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Warming Reduces Permafrost Thaw Rates???
Blok, D., Heijmans, M.M.P.D., Schaepman-Strub, G., Kononov, A.V., Maximov, T.C. and Berendse, F. Shrub expansion may reduce summer permafrost thaw in Siberian tundra. Global Change Biology 16: 1296-1305.

The authors write that there are "fears" that if earth's permafrost thaws, "much of the carbon stored will be released to the atmosphere," as will great quantities of the greenhouse gas methane (further exacerbating warming), as is claimed is already happening -- and at an accelerating rate -- by many climate alarmists, such as Al Gore in his 21 March 2007 testimony before the United States Senate's Environment & Public Works Committee and Michael Mann and Lee Kump (2008) in their Dire Predictions book. Quite to the contrary, however, Blok et al. report that "it has been demonstrated that increases in air temperature sometimes lead to vegetation changes that offset the effect of air warming on soil temperature [italics added]," citing the studies of Walker et al. (2003) and Yi et al. (2007) as specific examples of the phenomenon.

What was done
In an attempt to explore the subject within the context of real-world experimentation, Blok et al. conducted a study within the Kytalyk nature reserve in the Indigirka lowlands of northeastern Siberia (Russia), where they measured the thaw depth or active layer thickness (ALT) of the soil, the ground heat flux, and the net radiation in 10-meter-diameter plots either possessing or not possessing a natural cover of bog birch (Betula nana) shrubs, the latter of which set of plots had all B. nana shrubs removed from their native tundra vegetation in 2007.

What was learned
The Dutch, Swiss and Russian researchers report that "experimental B. nana removal had increased ALT significantly by an average of 9% at the end of the 2008 growing season, compared with the control plots," which implies reduced warming in the more shrub-dominated plots, and that "in the undisturbed control plots with varying natural B. nana cover, ALT decreased with increasing B. nana cover," also "showing a negative correlation between B. nana cover and ALT," which again implies reduced warming in the more shrub-dominated plots.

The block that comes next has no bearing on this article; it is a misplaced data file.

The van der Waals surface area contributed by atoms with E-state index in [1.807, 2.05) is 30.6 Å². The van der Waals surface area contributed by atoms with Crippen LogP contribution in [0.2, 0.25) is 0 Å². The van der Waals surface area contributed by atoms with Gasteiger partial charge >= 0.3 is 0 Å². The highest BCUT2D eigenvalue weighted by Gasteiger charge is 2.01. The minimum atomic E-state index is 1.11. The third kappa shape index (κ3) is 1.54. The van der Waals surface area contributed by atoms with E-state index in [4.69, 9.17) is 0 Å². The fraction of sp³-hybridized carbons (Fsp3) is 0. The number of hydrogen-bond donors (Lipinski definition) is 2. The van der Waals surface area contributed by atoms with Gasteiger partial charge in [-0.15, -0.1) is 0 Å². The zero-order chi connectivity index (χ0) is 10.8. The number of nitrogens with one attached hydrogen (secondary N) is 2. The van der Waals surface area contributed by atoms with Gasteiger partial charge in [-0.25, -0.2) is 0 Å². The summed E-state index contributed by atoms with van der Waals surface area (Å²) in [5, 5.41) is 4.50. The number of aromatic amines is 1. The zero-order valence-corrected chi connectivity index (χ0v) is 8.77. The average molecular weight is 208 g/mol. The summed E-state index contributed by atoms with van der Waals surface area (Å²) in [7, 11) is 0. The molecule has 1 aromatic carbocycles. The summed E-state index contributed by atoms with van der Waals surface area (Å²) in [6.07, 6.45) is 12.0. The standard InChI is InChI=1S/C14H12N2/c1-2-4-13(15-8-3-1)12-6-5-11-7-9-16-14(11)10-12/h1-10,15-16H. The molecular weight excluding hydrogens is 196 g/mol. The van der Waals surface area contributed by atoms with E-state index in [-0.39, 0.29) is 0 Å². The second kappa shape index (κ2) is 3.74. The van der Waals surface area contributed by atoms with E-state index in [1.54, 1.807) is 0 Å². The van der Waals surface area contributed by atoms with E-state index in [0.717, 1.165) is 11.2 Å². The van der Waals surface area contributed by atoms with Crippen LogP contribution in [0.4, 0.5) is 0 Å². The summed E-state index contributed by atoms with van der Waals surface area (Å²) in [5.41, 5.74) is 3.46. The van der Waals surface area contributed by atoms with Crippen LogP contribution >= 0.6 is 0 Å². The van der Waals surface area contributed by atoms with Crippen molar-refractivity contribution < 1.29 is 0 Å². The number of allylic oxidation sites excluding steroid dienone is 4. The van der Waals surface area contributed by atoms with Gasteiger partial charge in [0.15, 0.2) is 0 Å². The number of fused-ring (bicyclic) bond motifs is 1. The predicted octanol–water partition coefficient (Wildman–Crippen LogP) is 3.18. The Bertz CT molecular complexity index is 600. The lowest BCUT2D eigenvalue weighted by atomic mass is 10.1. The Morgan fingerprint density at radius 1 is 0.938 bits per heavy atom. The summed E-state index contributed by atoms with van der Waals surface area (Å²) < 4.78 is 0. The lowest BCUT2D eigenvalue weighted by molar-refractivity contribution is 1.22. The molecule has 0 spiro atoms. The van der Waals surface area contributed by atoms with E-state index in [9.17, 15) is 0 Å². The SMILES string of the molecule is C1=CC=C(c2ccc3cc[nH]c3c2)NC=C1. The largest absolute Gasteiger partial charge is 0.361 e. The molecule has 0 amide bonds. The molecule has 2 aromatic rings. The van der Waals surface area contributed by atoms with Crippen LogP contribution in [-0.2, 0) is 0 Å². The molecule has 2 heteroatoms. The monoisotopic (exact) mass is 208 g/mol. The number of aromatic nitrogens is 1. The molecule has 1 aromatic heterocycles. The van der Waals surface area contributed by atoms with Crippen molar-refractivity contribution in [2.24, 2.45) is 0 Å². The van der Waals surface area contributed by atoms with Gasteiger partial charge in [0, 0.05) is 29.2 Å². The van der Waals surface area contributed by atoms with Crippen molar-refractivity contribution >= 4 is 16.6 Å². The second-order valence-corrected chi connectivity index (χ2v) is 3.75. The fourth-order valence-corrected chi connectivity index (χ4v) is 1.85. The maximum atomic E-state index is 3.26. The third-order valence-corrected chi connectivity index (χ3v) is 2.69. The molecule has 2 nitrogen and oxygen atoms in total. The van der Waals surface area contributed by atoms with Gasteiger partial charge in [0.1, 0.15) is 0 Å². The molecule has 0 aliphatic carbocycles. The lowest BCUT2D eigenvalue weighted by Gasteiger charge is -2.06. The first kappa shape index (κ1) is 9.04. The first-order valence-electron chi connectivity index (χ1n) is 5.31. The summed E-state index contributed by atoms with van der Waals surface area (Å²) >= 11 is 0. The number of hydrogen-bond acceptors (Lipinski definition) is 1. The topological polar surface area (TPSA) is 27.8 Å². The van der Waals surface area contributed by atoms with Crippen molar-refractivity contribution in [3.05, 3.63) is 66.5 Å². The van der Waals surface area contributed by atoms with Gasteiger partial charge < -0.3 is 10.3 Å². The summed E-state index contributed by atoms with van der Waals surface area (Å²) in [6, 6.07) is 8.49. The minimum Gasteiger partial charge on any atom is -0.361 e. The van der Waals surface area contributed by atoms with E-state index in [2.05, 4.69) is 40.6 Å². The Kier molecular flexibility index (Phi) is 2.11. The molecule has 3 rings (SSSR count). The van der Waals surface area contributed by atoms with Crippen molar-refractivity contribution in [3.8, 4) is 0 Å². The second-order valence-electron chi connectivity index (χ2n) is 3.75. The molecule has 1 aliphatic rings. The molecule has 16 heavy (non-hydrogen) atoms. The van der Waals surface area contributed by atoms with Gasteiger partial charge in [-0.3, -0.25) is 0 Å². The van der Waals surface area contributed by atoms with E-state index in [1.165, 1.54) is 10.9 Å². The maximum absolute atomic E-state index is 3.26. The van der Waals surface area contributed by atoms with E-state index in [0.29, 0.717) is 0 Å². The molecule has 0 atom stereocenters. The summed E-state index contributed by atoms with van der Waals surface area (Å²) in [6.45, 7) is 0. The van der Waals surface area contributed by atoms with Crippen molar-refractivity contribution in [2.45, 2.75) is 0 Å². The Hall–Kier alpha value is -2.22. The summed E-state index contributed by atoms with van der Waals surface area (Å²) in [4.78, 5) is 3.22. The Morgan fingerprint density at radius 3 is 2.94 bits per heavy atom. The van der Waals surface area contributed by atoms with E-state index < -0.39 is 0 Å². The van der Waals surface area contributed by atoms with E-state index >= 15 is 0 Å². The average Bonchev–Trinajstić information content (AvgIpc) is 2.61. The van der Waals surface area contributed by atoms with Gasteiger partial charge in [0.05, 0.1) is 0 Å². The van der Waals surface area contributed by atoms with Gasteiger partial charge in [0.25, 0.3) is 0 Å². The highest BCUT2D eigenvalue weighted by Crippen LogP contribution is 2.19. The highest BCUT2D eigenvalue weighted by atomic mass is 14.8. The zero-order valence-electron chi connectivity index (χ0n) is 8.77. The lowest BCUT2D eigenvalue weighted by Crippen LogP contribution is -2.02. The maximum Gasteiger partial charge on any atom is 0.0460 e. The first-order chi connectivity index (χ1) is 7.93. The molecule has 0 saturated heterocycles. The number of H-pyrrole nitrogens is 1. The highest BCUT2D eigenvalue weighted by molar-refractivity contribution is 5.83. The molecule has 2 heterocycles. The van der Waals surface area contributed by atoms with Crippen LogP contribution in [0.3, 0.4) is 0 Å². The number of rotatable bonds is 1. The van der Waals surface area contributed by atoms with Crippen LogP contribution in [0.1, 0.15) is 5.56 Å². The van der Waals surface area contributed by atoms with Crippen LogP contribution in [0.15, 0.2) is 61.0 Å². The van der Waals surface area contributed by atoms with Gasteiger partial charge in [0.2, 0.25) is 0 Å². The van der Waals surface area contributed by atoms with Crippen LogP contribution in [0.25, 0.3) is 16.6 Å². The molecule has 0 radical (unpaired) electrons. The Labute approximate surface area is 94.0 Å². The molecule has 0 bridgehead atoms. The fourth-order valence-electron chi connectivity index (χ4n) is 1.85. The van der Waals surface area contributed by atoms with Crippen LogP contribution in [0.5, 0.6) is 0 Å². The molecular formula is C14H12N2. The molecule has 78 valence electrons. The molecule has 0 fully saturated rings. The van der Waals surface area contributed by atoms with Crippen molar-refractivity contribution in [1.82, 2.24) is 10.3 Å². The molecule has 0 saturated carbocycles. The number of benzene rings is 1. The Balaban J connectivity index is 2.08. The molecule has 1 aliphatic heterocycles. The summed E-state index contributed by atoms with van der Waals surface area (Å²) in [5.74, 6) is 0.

What it means
Blok et al. say their results suggest that "the expected expansion of deciduous shrubs in the Arctic region, triggered by climate warming, may reduce summer permafrost thaw," and that the "increased shrub growth may thus partially offset further permafrost degradation by future temperature increases," while in further support of their conclusion, the six scientists write that (1) permafrost temperature records "do not show a general warming trend during the last decade (Brown and Romanovsky, 2008), despite large increases in surface air temperature," that (2) during the decade before that, "data from several Siberian Arctic permafrost stations do not show a discernible trend between 1991 and 2000 (IPCC, 2007)," and that (3) "a recent discovery of ancient permafrost that survived several warm geological periods suggests that vegetation cover may help protect permafrost from climate warming (Froese et al., 2008)." And last of all, they note that this phenomenon "could feedback negatively to global warming, because the lower soil temperatures in summer would slow down soil decomposition and thus the amount of carbon released to the atmosphere."

Brown, J. and Romanovsky, V.E. 2008. Report from the International Permafrost Association: state of permafrost in the first decade of the 21st century. Permafrost and Periglacial Processes 19: 255-260.

Froese, D.G., Westgate, J.A., Reyes, A.V., Enkin, R.J. and Preece, S.J. 2008. Ancient permafrost and a future, warmer Arctic. Science 321: 1648.

IPCC. 2007. In: Intergovernmental Panel on Climate Change. Fourth Assessment Report: Working Group I Report "The Physical Science Basis" (Eds. Solomon, S., Qin, D. Manning, M. et al.), Cambridge University Press, Cambridge, United Kingdom.

Mann, M.E. and Kump, L.R. 2008. Dire Predictions: Understand Global Warming. DK Publishing Inc., New York, New York, USA.

Walker, D.A., Jia, G.J., Epstein, H.E., Raynolds, M.K., Chapin III, F.S., Copass, C., Hinzman, L.D., Knudson, J.A., Maier, H.A., Michaelson, G.J., Nelson, F., Ping, C.L., Romanovsky, V.E. and Shiklomanov, N. 2003. Vegetation-soil-thaw-depth relationships along a low-arctic bioclimate gradient, Alaska: synthesis of information from the ATLAS studies. Permafrost and Periglacial Processes 14: 103-123.

Yi, S., Woo, M. and Arain, M.A. 2007. Impacts of peat and vegetation on permafrost degradation under climate warming. Geophysical Research Letters 34: 10.1029/2007GL030550.

Reviewed 20 October 2010